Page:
Red Simpson, who made trucks a vehicle for Bakersfield Sound, dies at the age of 81

Red Simpson, an architect of the seedy, persistent Bakersfield sound in country music who made truck driving songs like the 1971 hit “I’m a Truck” a career, died on January 8th in Bakersfield, California was 81.

The cause was complications from a heart attack he had in December, said Gene Thome, a friend.

Mr. Simpson played in local clubs and wrote songs for Buck Owens, Merle Haggard and other artists in the mid-1960s when Ken Nelson, Mr. Haggard’s producer, signed him to Capitol Records to record truck songs.

The genre was a staple of the country, but the expansion of the interstate highway system and the growing popularity of CB radio added romance to trucking life, which translates into hits like Red Sovine’s Phantom 309 and A Tombstone Every Mile ”by Dick reflected Curless and“ Six Days on the Road ”by Dave Dudley.

Mr. Simpson first reached the country charts in 1966 with “Roll Truck Roll”. He followed with “Diesel Smoke, Dangerous Curves” before breaking into the top 10 with “I’m a Truck”, which climbed to 4th place.

That song, the lament of a trailer truck tired of seeing truckers all the glory, opened with the simple line, “Hello, I’m a truck,” further arguing that the truck is the real hero of the road:

Without us trucks there would be no truck drivers.

No double clutch, transmission jams and coffee drinking pods.

They will ride their way to fame and they are all lucky.

Without us trucks there would be no truck drivers.

Joseph Cecil Simpson was born on March 6, 1934 in Higley, Arizona, the youngest of 13 children and grew up in Bakersfield, where he learned to play the guitar as a child. His red hair earned him his nickname.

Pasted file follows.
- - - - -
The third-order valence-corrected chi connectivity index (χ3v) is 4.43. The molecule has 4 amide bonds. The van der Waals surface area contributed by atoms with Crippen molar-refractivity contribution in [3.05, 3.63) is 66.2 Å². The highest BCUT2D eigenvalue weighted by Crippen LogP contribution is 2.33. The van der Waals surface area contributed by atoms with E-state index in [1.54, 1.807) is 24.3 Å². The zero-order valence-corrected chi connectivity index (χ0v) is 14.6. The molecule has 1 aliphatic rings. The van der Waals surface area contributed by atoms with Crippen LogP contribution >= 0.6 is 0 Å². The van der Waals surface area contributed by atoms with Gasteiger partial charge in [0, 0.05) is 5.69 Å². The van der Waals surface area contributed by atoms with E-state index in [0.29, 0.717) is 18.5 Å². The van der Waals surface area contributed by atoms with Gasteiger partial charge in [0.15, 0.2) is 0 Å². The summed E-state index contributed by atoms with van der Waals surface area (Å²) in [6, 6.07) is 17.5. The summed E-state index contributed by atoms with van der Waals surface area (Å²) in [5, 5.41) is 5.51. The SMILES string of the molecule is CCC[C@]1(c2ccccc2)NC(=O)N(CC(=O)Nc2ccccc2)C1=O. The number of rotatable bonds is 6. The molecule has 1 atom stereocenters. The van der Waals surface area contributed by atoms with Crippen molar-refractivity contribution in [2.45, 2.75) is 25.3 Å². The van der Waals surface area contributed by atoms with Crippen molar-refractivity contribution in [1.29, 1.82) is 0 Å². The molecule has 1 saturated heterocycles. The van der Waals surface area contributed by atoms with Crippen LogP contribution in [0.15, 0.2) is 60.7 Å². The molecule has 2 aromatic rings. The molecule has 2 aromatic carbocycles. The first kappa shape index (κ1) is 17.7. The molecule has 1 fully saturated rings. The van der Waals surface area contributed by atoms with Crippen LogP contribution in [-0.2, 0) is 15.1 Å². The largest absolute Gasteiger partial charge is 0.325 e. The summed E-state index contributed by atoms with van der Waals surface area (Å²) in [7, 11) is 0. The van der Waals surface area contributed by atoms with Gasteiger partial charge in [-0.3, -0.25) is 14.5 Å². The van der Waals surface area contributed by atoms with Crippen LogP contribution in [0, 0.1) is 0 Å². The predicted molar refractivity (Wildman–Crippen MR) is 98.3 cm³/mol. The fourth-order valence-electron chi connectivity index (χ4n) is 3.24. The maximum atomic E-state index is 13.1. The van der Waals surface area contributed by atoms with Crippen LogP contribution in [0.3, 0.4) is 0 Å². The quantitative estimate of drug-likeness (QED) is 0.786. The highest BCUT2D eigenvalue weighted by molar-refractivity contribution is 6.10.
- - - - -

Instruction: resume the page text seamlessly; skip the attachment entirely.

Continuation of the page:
He joined the Navy during the Korean War and served on the hospital ship Repose, where he played with a group of ships, the Repose Ramblers.

On his return to Bakersfield, he played in local nightclubs, including the Blackboard, where he stood up for Mr. Owens on weekends. “Although Buck and Merle are considered the pillars of the Bakersfield sound, Red was right up there,” said Michael Gray, music editor for the Country Music Hall of Fame and the Country Music Museum, in an interview Tuesday. On his Facebook page, Mr. Haggard wrote, “He played a big part in the Bakersfield sound.”

Mr. Simpson and Mr. Owens became good friends and songwriting partners. Mr. Owens brought her song “Sam’s Place” to the top of the country charts in 1967. Mr. Simpson also wrote “You Have Have Very Far To Go” for Mr. Haggard and “Close Up the Honky Tonks” in 1965. Recorded by Mr. Owens in 1964 and later by Gram Parsons and Dwight Yoakam.

“He wrote more than 30 songs that Buck recorded,” music historian Scott B. Bomar told The Bakersfield Californian. “He wrote about eight songs that Merle recorded. Red’s fingerprints can be seen on Buck’s and Merle’s songs, as well as his. “

Mr. Simpson hit the country charts in the 1970s with Country Western Truck Drivin ‘Singer, Awful Lot to Learn About Truck Drivin’, and Truck Driver’s Heaven, a trucker version of the Tex Ritter classic, I Dreamed of a backwoods heaven. “His final top 100 single,” The Flyin ‘Saucer Man and the Truck Driver “was released in 1979.

He toured extensively until the mid-1980s and performed regularly in later years at Trout’s, a club in Oildale, California. In 1995 he recorded two duets with the neo-traditionalist country singer Junior Brown, “Semi Crazy” and “Nitro Express”. A song that he recorded for the first time in 1966.

In 2012 his work was collected in the five-CD set “Hello, I’m Red Simpson”. That year, Mr. Simpson, who lived in Bakersfield, was a featured artist in The Bakersfield Sound: Buck Owens, Merle Haggard, and California Country exhibit at the Country Music Hall of Fame and Museum. Shortly before his death, he completed an album entitled “Soda Pops and Saturdays” which is due to be released next month. Mr. Simpson’s first two marriages ended in divorce. He is survived by his wife Joyce; one son, David; a daughter, Mechelle Simpson, known as Missy; a sister, Minnie Robertson; three stepchildren; 14 grandchildren; and 24 great-grandchildren.

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